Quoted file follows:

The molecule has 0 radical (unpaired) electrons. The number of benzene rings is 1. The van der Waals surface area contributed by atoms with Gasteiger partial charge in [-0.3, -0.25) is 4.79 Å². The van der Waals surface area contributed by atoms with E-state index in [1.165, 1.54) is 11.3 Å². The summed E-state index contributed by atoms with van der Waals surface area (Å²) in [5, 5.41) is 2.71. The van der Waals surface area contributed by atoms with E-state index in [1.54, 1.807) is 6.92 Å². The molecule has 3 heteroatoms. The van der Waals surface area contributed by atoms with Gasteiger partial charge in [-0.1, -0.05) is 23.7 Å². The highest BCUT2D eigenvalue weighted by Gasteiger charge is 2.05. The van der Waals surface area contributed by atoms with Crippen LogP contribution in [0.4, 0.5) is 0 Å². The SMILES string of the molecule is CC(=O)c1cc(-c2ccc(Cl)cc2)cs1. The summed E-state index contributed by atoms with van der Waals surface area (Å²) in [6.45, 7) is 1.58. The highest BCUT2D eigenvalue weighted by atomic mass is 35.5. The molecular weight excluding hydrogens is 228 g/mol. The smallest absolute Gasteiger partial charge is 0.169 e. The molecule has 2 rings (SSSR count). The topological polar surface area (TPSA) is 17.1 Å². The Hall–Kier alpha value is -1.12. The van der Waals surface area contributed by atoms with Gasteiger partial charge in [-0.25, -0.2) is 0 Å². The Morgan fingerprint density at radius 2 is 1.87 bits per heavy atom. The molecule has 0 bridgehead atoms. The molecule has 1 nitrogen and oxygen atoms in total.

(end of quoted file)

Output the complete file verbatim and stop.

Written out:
The molecule has 0 radical (unpaired) electrons. The number of benzene rings is 1. The van der Waals surface area contributed by atoms with Gasteiger partial charge in [-0.3, -0.25) is 4.79 Å². The van der Waals surface area contributed by atoms with E-state index in [1.165, 1.54) is 11.3 Å². The summed E-state index contributed by atoms with van der Waals surface area (Å²) in [5, 5.41) is 2.71. The van der Waals surface area contributed by atoms with E-state index in [1.54, 1.807) is 6.92 Å². The molecule has 3 heteroatoms. The van der Waals surface area contributed by atoms with Gasteiger partial charge in [-0.1, -0.05) is 23.7 Å². The highest BCUT2D eigenvalue weighted by Gasteiger charge is 2.05. The van der Waals surface area contributed by atoms with Crippen LogP contribution in [0.4, 0.5) is 0 Å². The SMILES string of the molecule is CC(=O)c1cc(-c2ccc(Cl)cc2)cs1. The summed E-state index contributed by atoms with van der Waals surface area (Å²) in [6.45, 7) is 1.58. The highest BCUT2D eigenvalue weighted by atomic mass is 35.5. The molecular weight excluding hydrogens is 228 g/mol. The smallest absolute Gasteiger partial charge is 0.169 e. The molecule has 2 rings (SSSR count). The topological polar surface area (TPSA) is 17.1 Å². The Hall–Kier alpha value is -1.12. The van der Waals surface area contributed by atoms with Gasteiger partial charge in [-0.25, -0.2) is 0 Å². The Morgan fingerprint density at radius 2 is 1.87 bits per heavy atom. The molecule has 0 bridgehead atoms. The molecule has 1 nitrogen and oxygen atoms in total.